Alex drank hers first and I could see the tears spring to her eyes. Taking a deep breath I drank mine. Sorry to all the dedicated whisky drinkers in the world (and to the artisan distillers at Edradour) but I have to say it was not a pleasant experience although it was memorable.
Having undergone trial by whisky, we started the tour. What a delight the distillary is. I have not visited one of the huge commercial distillaries but I have a picture in my mind of clinical stainless steel, computers and a ceaseless production line. By comparison Edradour is the "hand-made" alternative and this, I like. This is the smallest legal still in the country and one can only hope that it continues to be a success and is not ultimately swallowed by the commercial giants of the whisky industry.
The filling store where the spirit is kept, gently aging into whisky as it takes on the flavour and colour imparted by the particular barrel into which it has been placed, is unprepossessing. The dollar value of the contents, however, is impressive. One barrel from 1969 is valued currently at a quarter of a million pounds. The single row of barrels where this liquid gold was stored, had an estimated value of £4,500,000.
Of course we completed the tour in the shop and after such an interesting and informative experience there was little more to do than buy some of the distillery's product! So, armed with a bottle of Edradour Cream Liqueur, a bottle of Edradour 10 year old Distillery Edition scotch whisky and some whiskey-filled chocolates we departed.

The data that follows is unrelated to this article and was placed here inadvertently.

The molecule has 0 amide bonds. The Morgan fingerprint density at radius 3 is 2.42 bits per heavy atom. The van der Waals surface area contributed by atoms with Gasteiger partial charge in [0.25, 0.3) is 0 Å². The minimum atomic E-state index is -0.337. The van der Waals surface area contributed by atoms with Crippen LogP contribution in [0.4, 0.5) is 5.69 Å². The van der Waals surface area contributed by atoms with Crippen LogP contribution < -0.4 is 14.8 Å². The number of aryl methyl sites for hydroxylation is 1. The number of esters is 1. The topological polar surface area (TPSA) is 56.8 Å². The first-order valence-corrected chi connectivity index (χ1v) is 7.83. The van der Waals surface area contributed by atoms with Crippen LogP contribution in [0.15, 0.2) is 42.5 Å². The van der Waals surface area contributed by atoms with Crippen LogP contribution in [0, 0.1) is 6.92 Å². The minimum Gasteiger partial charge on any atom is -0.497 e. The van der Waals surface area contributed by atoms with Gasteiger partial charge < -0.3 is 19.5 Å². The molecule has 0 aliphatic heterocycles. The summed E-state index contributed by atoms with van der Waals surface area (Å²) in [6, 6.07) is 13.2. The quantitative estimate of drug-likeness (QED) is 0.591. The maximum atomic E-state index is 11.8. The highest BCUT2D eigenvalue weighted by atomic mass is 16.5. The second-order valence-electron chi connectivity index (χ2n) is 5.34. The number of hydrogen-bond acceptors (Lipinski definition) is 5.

Once again luck was with us. As we approached the car park a dreaded tour bus was just disgorging its passengers ready to make a tour of the distillery. Close one!
Pitlochry was busy as it always is, and discovering that we had no coins for the Pay and Display parking, we decided to move on and find somewhere to have a spot of late lunch.
Consulting our swag of brochures we decided on a short trip to Grandtully and the Scottish Chocolate Centre (which incorporates the shop of Iain Burnett The Highland Chocolatier); and as there was a cafe attached it seemed the perfect choice.
We had driven past this so many times in the past but, as it is tucked inconspicuously away in the main throughfare through town, had always overshot the mark and never made a concerted effort to visit. Being mid-week and after 2pm it was fairly quiet, so we parked and headed for the cafe. What a delightful little place it proved to be; cosy and welcoming, the cafe was filled with antiques and knick-knacks, and offered plain but tasty food with good service and - better yet - a huge selection of hot chocolate varieties.
A baguette for me loaded with cheese, cucumber and pickles; a toasted pannini for Alex, and suitably fuelled with hot chocolate we were finally ready for our visit to the chocolate shop.
The displays of gourmet artisan chocolates were incredibly tempting and I'm glad that I hadn't visited the shop on an empty stomach otherwise I may have been inclined to try and fill it with chocolate goodies. As it was I was relatively restrained but felt obliged to sample at least some of the delicious offerings. In the end I opted for a bag of 6 chocolate-covered turkish delights and a bar of single origin Sao Tome dark chocolate with crystallised mint leaves. At just over £11 for the two I stopped at that.
The weather had improved throughout the day and by the time we left Grandtully it was still partially cloudy but relatively bright but it was time to head for home and a cosy evening in front of the wood-burning fire.